Then, over the next two days, we took a series of outings, starting at sunrise and ending past sunset, exploring various settings around Williamstown, with an eye toward the light. The participants soon found out that shooting under rapidly changing lighting conditions is very challenging and they came to understand that decisions must be made quickly.

Between our outings, we worked in a classroom at the Clark to download and edit the images we had taken and hold our daily review session. This is always an eye-opener for participants because they realize how each person brings a different vision even though they are looking at the same scene.

If we liked what we saw, we probed to find out how the photographer approached it, visually and technically. If there were problems with an image, we discussed what the photographer might have been done differently. In this way, everyone became more familiar with the basic terminology used in digital photography (jpeg vs. raw, resolution, white balance, etc.); learned techniques to solve certain common problems—like getting the right exposure by using histograms or changing the ISO; or creating an interesting composition—and had a chance to learn about workflow procedures and after capture techniques that I use to enhance and/or “fix” a photo. Most important, we learned to expand our creative vision by seeing what was possible with the right imagination.

Of course, each day and each review session is different, but the concept is the same and it always enables participants to become better photographers.

TC: What was the main lesson that you intended participants to take away from the workshop?

AR: My intention always is to make all the participants better photographers, no matter where they are when they start. I know from many years of offering photo workshops that everyone has a creative core, everyone can learn, and everyone can improve. We may learn in different ways and at different speeds. We may start from different places. Some may need to learn techniques and develop their skills. Others may need to find their personal vision and gain confidence in finding their creative selves. We are all unique and I believe that everyone can create meaningful, imaginative photographs. Photography is wonderfully accessible means of self-expression.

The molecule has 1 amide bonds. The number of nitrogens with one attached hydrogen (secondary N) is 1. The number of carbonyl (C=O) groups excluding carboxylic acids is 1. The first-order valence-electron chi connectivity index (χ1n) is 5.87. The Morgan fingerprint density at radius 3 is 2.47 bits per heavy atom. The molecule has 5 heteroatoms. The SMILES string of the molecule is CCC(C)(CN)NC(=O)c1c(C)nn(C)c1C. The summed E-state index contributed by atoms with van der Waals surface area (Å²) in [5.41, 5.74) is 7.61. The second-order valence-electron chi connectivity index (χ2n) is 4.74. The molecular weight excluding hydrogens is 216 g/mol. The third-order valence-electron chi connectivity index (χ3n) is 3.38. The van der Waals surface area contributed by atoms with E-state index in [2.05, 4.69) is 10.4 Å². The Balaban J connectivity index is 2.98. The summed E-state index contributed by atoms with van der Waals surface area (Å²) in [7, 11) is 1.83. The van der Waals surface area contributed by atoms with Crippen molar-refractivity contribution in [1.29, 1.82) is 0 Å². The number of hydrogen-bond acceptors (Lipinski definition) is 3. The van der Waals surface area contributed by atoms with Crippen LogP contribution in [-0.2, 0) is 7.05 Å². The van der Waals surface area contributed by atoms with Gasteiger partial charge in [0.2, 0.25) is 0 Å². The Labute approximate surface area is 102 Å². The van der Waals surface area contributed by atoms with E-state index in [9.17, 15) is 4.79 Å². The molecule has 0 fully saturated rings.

I give participants a handout of my 10 commandments for better photography, and I’ll share it here with you:

  1. Think for yourself: Don’t let fancy gadgets think for you.
  2. Less is more: Include only what is necessary in each frame; eliminate anything extraneous.
  3. Light is everything: Use every kind of light to its best advantage.
  4. Be objective: The camera sees everything; train your eye to do the same.
  5. Imagine before you shoot: The picture your camera takes can only be as good as the picture your mind creates.
  6. Make it simple: As a photographer your task is to make order out of chaos.
  7. Beauty is made, not found: Ordinary objects seen by a sensitive eye are transformed into extraordinary images.
  8. Master your equipment: Understand your gear so that it serves the intentions of your eyes and mind.
  9. Never say “done”: There is always one more way to shoot the picture.
  10. Express yourself: The joy of photography comes from the ability to project a unique vision that you can share with others.

TC: You have been invited to judge local, national, and international photographic competitions. What makes a photograph truly great?

AR: To paraphrase a Supreme Court justice’s response to a different question, “I know it when I see it!” More seriously, I think there are elements that make a photograph truly great, though few photographs have them all: 1) an emotional connection to the viewer; 2) a dynamic composition; 3) interesting light; 4) a unique point of view; 5) the decisive moment; and 6) humor.

Interested in learning more about how to take stunning professional photographs? Join Allen Rokach later this year for another “Focus on Nature” workshop at the Clark! Please check www.clarkart.edu/calendar for updates.

 

All images courtesy of Allen Rokach